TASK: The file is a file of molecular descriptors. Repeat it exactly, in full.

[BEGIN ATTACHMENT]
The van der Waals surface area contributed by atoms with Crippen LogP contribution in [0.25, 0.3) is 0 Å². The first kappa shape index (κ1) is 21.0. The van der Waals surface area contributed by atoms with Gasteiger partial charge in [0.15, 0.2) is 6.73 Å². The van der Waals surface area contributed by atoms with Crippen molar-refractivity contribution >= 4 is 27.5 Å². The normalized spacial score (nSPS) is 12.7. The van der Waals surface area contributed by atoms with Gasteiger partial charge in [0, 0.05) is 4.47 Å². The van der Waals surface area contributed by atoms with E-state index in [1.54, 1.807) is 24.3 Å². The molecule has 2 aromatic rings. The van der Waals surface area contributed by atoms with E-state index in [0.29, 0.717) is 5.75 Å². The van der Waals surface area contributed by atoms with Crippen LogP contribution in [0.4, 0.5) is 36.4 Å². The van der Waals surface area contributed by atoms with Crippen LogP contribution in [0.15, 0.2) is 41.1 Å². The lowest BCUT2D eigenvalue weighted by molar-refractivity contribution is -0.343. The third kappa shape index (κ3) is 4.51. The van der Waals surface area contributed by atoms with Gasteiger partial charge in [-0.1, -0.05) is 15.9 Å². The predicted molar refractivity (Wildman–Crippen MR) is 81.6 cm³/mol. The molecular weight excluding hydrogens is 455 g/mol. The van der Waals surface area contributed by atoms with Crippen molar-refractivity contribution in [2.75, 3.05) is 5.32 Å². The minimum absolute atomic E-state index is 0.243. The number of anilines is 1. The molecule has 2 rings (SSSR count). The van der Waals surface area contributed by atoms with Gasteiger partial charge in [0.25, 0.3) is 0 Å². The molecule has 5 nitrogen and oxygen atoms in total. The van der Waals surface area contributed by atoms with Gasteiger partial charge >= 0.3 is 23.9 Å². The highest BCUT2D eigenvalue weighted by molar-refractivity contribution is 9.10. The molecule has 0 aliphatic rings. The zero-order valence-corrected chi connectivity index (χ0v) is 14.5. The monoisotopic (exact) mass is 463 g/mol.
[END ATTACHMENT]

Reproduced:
The van der Waals surface area contributed by atoms with Crippen LogP contribution in [0.25, 0.3) is 0 Å². The first kappa shape index (κ1) is 21.0. The van der Waals surface area contributed by atoms with Gasteiger partial charge in [0.15, 0.2) is 6.73 Å². The van der Waals surface area contributed by atoms with Crippen molar-refractivity contribution >= 4 is 27.5 Å². The normalized spacial score (nSPS) is 12.7. The van der Waals surface area contributed by atoms with Gasteiger partial charge in [0, 0.05) is 4.47 Å². The van der Waals surface area contributed by atoms with E-state index in [1.54, 1.807) is 24.3 Å². The molecule has 2 aromatic rings. The van der Waals surface area contributed by atoms with E-state index in [0.29, 0.717) is 5.75 Å². The van der Waals surface area contributed by atoms with Crippen LogP contribution in [0.4, 0.5) is 36.4 Å². The van der Waals surface area contributed by atoms with Crippen LogP contribution in [0.15, 0.2) is 41.1 Å². The lowest BCUT2D eigenvalue weighted by molar-refractivity contribution is -0.343. The third kappa shape index (κ3) is 4.51. The van der Waals surface area contributed by atoms with Gasteiger partial charge in [-0.1, -0.05) is 15.9 Å². The predicted molar refractivity (Wildman–Crippen MR) is 81.6 cm³/mol. The molecular weight excluding hydrogens is 455 g/mol. The van der Waals surface area contributed by atoms with Crippen molar-refractivity contribution in [2.75, 3.05) is 5.32 Å². The minimum absolute atomic E-state index is 0.243. The number of anilines is 1. The molecule has 2 rings (SSSR count). The van der Waals surface area contributed by atoms with Gasteiger partial charge in [0.25, 0.3) is 0 Å². The molecule has 5 nitrogen and oxygen atoms in total. The van der Waals surface area contributed by atoms with Gasteiger partial charge >= 0.3 is 23.9 Å². The highest BCUT2D eigenvalue weighted by molar-refractivity contribution is 9.10. The molecule has 0 aliphatic rings. The zero-order valence-corrected chi connectivity index (χ0v) is 14.5. The monoisotopic (exact) mass is 463 g/mol.